©Christophe Raynaud de Lage

Le Festival d’Avignon

Reviewer's Rating

This summer, for his first time in Avignon, British choreographer Wayne McGregor presents his Autobiography in the beautiful Cour du Lycée Saint-Joseph. If you know Wayne McGregor, you can expect that it is not a classic autobiography, though. The show, which was first created in London two years ago, is made from the sequencing of McGregor’s DNA, and unfolds in 23 scenes (like the 23 pairs of chromosomes) that are performed in an random way every night, following the algorithm made after the sequencing by Nick Rothwell.

Ten dancers from the Wayne McGregor Company give life to those scenes, whether they are single, in pairs or the whole group on stage. Each scene is different, whether it is lighting-wise or music-wise, and the dancers, who move with the rapidity that characterises McGregor’s work, sometimes slow down or get closer to the ground, making the show breathe.

The music, composed by the electronic musician and producer Jlin, brings eclecticism to the show and softly separates each scene from the previous one. Throughout Autobiography, we get to hear a great variety of sounds, from classical to electronic music, via more rough and tribal styles.

This stream of dance is made a coherent whole thanks to Lucy Carter’s cold and sober lighting design, which never ceases to fascinate the spectator while beautifying the dancers’ moves. Their costumes, stripped-down to the bare minimum, and in plain neutral colours, are sufficient to highlight the dislocated and frenetic movements. They also enable to represent the unaffected core of the human nature, throughout scenes that refers to words everyone can deeply understand (among them: ‘nurture’, ‘ageing’, ‘sleep’, ‘remember’).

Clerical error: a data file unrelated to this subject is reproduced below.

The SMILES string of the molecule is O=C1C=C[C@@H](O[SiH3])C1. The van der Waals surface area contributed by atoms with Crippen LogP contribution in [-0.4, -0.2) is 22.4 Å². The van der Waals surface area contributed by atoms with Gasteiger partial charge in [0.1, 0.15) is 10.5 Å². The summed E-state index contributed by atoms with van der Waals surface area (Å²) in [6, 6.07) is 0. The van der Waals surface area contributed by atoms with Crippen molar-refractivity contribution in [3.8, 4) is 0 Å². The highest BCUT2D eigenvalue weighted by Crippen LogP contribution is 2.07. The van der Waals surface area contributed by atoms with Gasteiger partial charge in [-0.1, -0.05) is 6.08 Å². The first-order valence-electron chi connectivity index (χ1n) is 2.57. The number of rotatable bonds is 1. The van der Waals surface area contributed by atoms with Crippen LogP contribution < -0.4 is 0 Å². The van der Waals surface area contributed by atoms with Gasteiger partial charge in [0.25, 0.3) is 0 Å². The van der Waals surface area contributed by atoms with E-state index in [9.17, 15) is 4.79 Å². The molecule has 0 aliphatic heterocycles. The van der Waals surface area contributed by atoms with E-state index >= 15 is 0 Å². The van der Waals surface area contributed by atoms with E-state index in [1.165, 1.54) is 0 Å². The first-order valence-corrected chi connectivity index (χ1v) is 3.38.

Summary in French:
Le chorégraphe britannique Wayne McGregor, pour sa première fois à Avignon, présente son spectacle Autobiography, inspiré de son propre génome ADN. Cette oeuvre, où la science rencontre et inspire la danse, se compose de 23 tableaux choisis aléatoirement par l’algorithme chaque soir, ce qui rend chaque représentation unique. Les dix danseurs sur scène, vêtus sobrement et éclairés par une lumière sobre, se livrent à une performance vive et puissante qui ne laisse pas le public de la Cour du Lycée Saint-Joseph indemne.